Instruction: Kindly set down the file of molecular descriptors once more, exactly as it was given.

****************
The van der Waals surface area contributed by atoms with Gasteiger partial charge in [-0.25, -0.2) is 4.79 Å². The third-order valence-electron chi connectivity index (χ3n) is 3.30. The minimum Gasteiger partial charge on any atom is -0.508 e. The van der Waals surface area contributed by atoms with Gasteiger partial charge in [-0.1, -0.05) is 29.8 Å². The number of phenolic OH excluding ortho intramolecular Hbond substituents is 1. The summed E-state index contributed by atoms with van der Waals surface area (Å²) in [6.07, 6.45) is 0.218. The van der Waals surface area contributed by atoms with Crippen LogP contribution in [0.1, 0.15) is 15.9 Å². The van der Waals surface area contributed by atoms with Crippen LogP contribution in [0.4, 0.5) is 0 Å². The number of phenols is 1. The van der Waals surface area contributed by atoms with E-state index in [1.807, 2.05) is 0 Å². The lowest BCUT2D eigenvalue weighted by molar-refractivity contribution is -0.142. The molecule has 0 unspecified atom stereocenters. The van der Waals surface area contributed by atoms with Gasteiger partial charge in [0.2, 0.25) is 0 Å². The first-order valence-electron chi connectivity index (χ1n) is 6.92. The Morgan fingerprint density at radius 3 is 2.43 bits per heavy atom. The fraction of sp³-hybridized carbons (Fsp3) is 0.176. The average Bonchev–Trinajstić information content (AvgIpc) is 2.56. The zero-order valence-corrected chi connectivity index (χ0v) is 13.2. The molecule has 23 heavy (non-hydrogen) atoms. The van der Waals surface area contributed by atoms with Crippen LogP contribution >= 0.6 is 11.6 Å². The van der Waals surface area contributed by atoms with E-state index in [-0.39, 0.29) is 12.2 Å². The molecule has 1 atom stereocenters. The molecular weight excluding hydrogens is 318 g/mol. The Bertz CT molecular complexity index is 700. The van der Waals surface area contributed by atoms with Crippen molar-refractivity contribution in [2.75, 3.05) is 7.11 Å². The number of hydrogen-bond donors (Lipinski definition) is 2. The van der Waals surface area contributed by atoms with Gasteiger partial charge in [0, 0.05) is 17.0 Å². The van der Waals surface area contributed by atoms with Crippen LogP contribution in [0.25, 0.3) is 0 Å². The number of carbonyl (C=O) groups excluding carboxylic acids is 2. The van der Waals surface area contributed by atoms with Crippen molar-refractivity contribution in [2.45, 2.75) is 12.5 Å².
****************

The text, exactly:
The van der Waals surface area contributed by atoms with Gasteiger partial charge in [-0.25, -0.2) is 4.79 Å². The third-order valence-electron chi connectivity index (χ3n) is 3.30. The minimum Gasteiger partial charge on any atom is -0.508 e. The van der Waals surface area contributed by atoms with Gasteiger partial charge in [-0.1, -0.05) is 29.8 Å². The number of phenolic OH excluding ortho intramolecular Hbond substituents is 1. The summed E-state index contributed by atoms with van der Waals surface area (Å²) in [6.07, 6.45) is 0.218. The van der Waals surface area contributed by atoms with Crippen LogP contribution in [0.1, 0.15) is 15.9 Å². The van der Waals surface area contributed by atoms with Crippen LogP contribution in [0.4, 0.5) is 0 Å². The number of phenols is 1. The van der Waals surface area contributed by atoms with E-state index in [1.807, 2.05) is 0 Å². The lowest BCUT2D eigenvalue weighted by molar-refractivity contribution is -0.142. The molecule has 0 unspecified atom stereocenters. The van der Waals surface area contributed by atoms with Gasteiger partial charge in [0.2, 0.25) is 0 Å². The first-order valence-electron chi connectivity index (χ1n) is 6.92. The Morgan fingerprint density at radius 3 is 2.43 bits per heavy atom. The fraction of sp³-hybridized carbons (Fsp3) is 0.176. The average Bonchev–Trinajstić information content (AvgIpc) is 2.56. The zero-order valence-corrected chi connectivity index (χ0v) is 13.2. The molecule has 23 heavy (non-hydrogen) atoms. The van der Waals surface area contributed by atoms with Crippen LogP contribution >= 0.6 is 11.6 Å². The van der Waals surface area contributed by atoms with E-state index in [-0.39, 0.29) is 12.2 Å². The molecule has 1 atom stereocenters. The molecular weight excluding hydrogens is 318 g/mol. The Bertz CT molecular complexity index is 700. The van der Waals surface area contributed by atoms with Crippen molar-refractivity contribution in [2.75, 3.05) is 7.11 Å². The number of hydrogen-bond donors (Lipinski definition) is 2. The van der Waals surface area contributed by atoms with Gasteiger partial charge in [0, 0.05) is 17.0 Å². The van der Waals surface area contributed by atoms with Crippen LogP contribution in [0.25, 0.3) is 0 Å². The number of carbonyl (C=O) groups excluding carboxylic acids is 2. The van der Waals surface area contributed by atoms with Crippen molar-refractivity contribution in [2.45, 2.75) is 12.5 Å².